The parade of dunces behind one of the most scandalous actions ever by a sitting American president is at it again. Newly released materials given to House Democrats by Rudy Giuliani affiliate Lev Parnas show how Ukraine’s most powerful prosecutor offered a quid pro quo in which he’d provide Giuliani with information about former Vice President Joe Biden in exchange for a promise to remove the U.S. ambassador to Ukraine, Marie Yovanovitch, from her post. The materials make it very clear that Giuliani, who serves as the President Trump’s personal lawyer and has no official government post, was entertaining the offer. In a letter to Ukrainian President Volodymyr Zelensky, Giuliani requested a meeting in his “capacity as personal counsel to President Trump and with his knowledge and consent.”
In text messages, the Ukrainian prosecutor, Yuri Lutsenko, makes clear to Parnas that he won’t be making any statements about Biden unless the ambassador is removed. “It’s just that if you don’t make a decision about Madam — you are calling into question all my declarations. Including about B,” Lutsenko wrote in March. The Washington Post notes that it’s unclear whether “B” refers to Biden or Burisma, the Ukrainian gas company that once employed Hunter Biden, but reports that Lutsenko wanted Yovanovitch removed because she was pushing for an independent anti-corruption task force that he opposed.
While damning, this new information doesn’t go too far beyond the bounds of what’s already known about matters in Ukraine. Where things enter new, strangely Keystone Cops-esque territory is with the arrival of a man named Robert Hyde. A friend of Parnas, Hyde is currently running a longshot Republican campaign for Congress in Connecticut. But in the spring of last year, he was running something far stranger: a surveillance campaign on Yovanovitch, apparently at Parnas’ direction.
People only one or two degrees of separation away from the president were putting on what feels like a middle school theater company’s adaptation of a lesser Robert Ludlum novel.
In a series of text messages provided by Parnas and released publicly by House Democrats late Tuesday, the two men discuss Yovanovitch in threatening terms. “Can’t believe [Trump] hasn’t fired this bitch. I’ll get right [on] that,” Hyde wrote to Parnas in March 2019. “[She’s] under heavy protection outside Kiev,” he wrote that same day.
“I know crazy shit,” said Parnas.
“My guy thinks maybe FSB..?” Hyde responded — the initials likely referring to the Russian intelligence agency.
Two days later, Hyde sent more texts referring to Yovanovitch. “They are moving her tomorrow," he said. "The guys over [there] asked me what I would like to do and what is in it for them." Hyde continued, "Wake up Yankees man. She's talked to three people. Her phone is off. Computer is off. She's next to the embassy. Not in the embassy. Private security. Been there since Thursday.”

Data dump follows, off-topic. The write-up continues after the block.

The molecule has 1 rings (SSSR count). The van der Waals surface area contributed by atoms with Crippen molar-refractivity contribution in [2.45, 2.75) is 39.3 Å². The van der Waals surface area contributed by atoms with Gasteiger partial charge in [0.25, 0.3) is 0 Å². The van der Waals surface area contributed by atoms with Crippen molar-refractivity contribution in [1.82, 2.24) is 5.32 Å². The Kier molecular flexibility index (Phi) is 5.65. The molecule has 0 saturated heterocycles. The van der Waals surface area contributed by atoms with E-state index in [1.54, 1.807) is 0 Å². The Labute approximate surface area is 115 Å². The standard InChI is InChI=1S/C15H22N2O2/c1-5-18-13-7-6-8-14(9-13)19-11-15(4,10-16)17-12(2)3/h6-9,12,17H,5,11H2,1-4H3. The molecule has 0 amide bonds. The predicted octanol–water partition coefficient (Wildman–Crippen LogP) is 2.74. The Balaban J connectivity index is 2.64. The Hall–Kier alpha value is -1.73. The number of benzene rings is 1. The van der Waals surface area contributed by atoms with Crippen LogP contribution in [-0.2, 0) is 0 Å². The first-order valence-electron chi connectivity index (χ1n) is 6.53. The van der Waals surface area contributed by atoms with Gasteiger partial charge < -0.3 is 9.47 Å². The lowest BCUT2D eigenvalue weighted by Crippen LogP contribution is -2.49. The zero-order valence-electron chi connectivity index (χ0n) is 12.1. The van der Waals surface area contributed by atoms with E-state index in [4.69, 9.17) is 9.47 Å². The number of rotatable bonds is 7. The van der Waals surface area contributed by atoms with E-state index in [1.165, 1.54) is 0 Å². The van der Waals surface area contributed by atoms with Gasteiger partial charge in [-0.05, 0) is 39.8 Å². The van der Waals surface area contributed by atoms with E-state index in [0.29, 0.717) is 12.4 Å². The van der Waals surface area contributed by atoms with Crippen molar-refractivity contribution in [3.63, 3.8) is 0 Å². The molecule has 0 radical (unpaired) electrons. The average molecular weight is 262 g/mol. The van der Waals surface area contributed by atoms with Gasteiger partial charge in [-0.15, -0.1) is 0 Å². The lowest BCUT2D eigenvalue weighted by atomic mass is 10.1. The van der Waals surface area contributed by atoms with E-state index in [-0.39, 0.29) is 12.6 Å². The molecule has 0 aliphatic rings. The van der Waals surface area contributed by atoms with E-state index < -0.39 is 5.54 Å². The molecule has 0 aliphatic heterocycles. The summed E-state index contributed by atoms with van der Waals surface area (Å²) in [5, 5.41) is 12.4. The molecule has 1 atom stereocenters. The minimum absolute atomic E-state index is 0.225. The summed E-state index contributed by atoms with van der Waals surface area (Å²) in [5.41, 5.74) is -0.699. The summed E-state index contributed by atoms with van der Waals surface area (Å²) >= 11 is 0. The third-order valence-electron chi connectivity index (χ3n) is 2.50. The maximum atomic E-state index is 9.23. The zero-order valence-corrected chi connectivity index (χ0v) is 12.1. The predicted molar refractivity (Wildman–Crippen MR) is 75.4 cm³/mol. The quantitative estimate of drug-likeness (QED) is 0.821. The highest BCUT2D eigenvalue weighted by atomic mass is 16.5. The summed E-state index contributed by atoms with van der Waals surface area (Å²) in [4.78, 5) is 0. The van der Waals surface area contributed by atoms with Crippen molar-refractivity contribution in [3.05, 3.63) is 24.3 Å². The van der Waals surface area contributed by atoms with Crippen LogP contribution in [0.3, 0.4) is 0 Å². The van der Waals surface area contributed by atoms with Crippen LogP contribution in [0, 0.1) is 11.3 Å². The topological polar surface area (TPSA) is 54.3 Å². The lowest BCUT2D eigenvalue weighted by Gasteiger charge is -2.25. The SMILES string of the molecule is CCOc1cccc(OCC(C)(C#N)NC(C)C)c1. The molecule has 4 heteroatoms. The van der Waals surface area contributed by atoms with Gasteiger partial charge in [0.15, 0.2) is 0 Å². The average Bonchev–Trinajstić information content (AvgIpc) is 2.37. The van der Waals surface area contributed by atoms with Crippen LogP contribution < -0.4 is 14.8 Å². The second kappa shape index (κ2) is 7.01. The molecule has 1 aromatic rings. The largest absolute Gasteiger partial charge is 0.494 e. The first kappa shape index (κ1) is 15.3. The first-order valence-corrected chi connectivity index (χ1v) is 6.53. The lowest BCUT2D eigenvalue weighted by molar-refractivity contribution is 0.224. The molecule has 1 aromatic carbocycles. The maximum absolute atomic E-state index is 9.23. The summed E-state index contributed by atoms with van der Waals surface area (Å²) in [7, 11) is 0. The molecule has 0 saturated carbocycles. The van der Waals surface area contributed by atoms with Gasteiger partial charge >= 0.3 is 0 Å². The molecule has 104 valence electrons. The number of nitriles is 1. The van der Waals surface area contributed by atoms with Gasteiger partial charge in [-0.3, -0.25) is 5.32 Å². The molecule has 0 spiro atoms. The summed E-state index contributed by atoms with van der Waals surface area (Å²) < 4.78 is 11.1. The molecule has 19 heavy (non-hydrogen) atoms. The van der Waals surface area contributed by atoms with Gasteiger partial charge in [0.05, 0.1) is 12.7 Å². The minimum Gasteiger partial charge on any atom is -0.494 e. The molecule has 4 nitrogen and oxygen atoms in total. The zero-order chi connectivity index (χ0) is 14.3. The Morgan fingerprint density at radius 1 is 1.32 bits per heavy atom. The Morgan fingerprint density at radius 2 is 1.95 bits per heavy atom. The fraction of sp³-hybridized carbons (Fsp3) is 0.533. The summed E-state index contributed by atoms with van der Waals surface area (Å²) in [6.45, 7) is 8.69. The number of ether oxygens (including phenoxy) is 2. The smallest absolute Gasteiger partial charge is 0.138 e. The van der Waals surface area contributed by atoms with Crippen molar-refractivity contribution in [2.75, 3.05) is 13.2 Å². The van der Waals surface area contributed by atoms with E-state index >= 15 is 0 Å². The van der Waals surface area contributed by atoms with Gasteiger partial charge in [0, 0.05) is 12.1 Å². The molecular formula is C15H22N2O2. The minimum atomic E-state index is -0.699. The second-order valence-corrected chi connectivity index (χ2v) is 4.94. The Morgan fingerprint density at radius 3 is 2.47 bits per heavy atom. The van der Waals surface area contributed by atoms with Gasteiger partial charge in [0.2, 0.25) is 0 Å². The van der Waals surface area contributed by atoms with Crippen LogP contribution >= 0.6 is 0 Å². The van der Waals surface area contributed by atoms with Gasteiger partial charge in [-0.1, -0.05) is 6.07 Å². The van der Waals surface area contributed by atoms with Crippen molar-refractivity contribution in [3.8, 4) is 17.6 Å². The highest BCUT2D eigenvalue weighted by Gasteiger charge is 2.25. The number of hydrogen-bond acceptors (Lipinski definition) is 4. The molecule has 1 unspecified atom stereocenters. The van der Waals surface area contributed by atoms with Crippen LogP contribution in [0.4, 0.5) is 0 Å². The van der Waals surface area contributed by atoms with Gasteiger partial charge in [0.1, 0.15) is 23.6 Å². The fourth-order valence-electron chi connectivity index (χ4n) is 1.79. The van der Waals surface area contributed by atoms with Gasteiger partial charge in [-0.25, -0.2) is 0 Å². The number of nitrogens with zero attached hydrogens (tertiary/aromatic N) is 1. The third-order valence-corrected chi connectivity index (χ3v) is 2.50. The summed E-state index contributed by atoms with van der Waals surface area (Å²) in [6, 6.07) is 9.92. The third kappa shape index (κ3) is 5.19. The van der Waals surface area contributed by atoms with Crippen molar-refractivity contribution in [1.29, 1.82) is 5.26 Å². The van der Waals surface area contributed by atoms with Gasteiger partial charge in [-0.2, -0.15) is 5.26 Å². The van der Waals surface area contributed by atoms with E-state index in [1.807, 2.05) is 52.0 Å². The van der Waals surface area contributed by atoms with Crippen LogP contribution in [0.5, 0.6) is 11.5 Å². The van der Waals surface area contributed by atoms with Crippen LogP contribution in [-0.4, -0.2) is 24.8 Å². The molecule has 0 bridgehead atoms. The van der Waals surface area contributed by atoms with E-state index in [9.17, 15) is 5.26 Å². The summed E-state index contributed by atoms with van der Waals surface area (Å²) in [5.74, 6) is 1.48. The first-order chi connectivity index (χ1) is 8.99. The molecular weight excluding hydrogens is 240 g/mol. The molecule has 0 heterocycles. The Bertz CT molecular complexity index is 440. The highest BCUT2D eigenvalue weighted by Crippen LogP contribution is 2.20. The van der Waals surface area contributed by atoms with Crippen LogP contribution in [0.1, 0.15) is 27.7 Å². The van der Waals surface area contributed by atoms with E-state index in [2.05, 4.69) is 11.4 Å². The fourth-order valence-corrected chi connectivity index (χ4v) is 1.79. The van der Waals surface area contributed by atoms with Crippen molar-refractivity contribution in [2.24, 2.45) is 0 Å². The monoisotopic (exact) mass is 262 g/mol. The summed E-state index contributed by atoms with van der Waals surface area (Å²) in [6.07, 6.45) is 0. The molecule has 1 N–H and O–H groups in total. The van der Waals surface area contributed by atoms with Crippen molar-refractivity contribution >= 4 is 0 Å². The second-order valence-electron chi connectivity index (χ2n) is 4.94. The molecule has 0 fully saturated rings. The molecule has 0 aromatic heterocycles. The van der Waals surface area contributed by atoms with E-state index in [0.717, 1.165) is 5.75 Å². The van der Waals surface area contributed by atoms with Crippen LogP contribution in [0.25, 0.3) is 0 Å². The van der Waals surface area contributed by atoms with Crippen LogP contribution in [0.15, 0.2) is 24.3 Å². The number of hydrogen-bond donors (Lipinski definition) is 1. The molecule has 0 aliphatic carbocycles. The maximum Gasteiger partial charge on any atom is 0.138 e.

Hyde went on: "They know she's a political puppet. They will let me know when she's on the move." He also quipped, “They are willing to help if we/you would like a price. Guess you can do anything in the Ukraine with money.”
These texts are deeply chilling, as they seem to indicate that the two men were at the very least tailing Yovanovitch. It’s not hard to imagine there were more nefarious intents for this too, as Yovanovitch’s lawyer noted after the messages were made public, calling the conversations “disturbing” and urging authorities to investigate. The messages also indicate the bush league level of the entire Ukraine plot; people only one or two degrees of separation away from the president were putting on what feels like a middle school theater company’s adaptation of a lesser Robert Ludlum novel.
Hyde’s response to the release of the texts doesn’t exactly undercut that characterization. “How low can liddle Adam Bull Schiff go?” he tweeted late Tuesday, referring to House Intelligence Committee Chairman Adam Schiff (D-Calif.). “For them to take some texts my [buddies] and I wrote back to some dweeb we were playing with that we met a few times while we had a few drinks is definitely laughable. Schiff is a desperate turd playing with this Lev guy.” He sent a similar message to NBC News reporter Josh Lederman, saying he’d sent those texts after having “had a few drinks.”
While Hyde appears to be trying to shrug the whole thing off as a joke, Democrats in the House aren’t laughing.
“All of this new evidence confirms what we already know: the president and his associates pressured Ukrainian officials to announce investigations that would benefit the president politically,” wrote the chairs of the House Intelligence, Oversight, Judiciary, and Foreign Affairs committees in a joint statement. “There cannot be a full and fair trial in the Senate without the documents that President Trump is refusing to provide to Congress.”
The fact is, even if Hyde and Parnas were never planning on some kind of assault on a U.S. ambassador — even if this was an embarrassing and inappropriate but ultimately benign display of bitterness toward an American diplomat — the fact that people this close to the president were even sending texts in this vein is a damning indictment of the goonish tendencies of those doing Trump’s bidding. It’s hard to believe we have to say it, but: Drunk texting is not the ironclad defense you think it is.